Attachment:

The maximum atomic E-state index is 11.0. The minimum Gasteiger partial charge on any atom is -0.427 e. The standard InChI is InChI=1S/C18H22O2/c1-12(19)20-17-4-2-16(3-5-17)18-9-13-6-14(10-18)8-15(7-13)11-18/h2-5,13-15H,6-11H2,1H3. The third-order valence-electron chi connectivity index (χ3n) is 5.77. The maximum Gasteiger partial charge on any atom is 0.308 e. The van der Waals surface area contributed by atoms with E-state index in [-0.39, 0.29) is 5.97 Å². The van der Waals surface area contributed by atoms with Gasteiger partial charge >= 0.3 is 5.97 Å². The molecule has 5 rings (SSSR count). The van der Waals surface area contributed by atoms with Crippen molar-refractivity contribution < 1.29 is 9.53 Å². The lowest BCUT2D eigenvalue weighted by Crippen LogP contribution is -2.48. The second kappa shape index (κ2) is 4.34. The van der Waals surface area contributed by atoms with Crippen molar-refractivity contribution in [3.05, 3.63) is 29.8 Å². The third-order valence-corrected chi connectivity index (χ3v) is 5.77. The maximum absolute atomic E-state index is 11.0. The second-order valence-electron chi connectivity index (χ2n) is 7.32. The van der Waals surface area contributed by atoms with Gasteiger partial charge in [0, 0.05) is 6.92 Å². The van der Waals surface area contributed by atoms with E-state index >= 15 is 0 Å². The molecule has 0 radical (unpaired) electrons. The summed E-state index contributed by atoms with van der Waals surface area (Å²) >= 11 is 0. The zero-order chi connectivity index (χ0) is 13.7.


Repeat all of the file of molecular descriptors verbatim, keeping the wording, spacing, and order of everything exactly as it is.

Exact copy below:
The maximum atomic E-state index is 11.0. The minimum Gasteiger partial charge on any atom is -0.427 e. The standard InChI is InChI=1S/C18H22O2/c1-12(19)20-17-4-2-16(3-5-17)18-9-13-6-14(10-18)8-15(7-13)11-18/h2-5,13-15H,6-11H2,1H3. The third-order valence-electron chi connectivity index (χ3n) is 5.77. The maximum Gasteiger partial charge on any atom is 0.308 e. The van der Waals surface area contributed by atoms with E-state index in [-0.39, 0.29) is 5.97 Å². The van der Waals surface area contributed by atoms with Gasteiger partial charge >= 0.3 is 5.97 Å². The molecule has 5 rings (SSSR count). The van der Waals surface area contributed by atoms with Crippen molar-refractivity contribution < 1.29 is 9.53 Å². The lowest BCUT2D eigenvalue weighted by Crippen LogP contribution is -2.48. The second kappa shape index (κ2) is 4.34. The van der Waals surface area contributed by atoms with Crippen molar-refractivity contribution in [3.05, 3.63) is 29.8 Å². The third-order valence-corrected chi connectivity index (χ3v) is 5.77. The maximum absolute atomic E-state index is 11.0. The second-order valence-electron chi connectivity index (χ2n) is 7.32. The van der Waals surface area contributed by atoms with Gasteiger partial charge in [0, 0.05) is 6.92 Å². The van der Waals surface area contributed by atoms with E-state index >= 15 is 0 Å². The molecule has 0 radical (unpaired) electrons. The summed E-state index contributed by atoms with van der Waals surface area (Å²) >= 11 is 0. The zero-order chi connectivity index (χ0) is 13.7.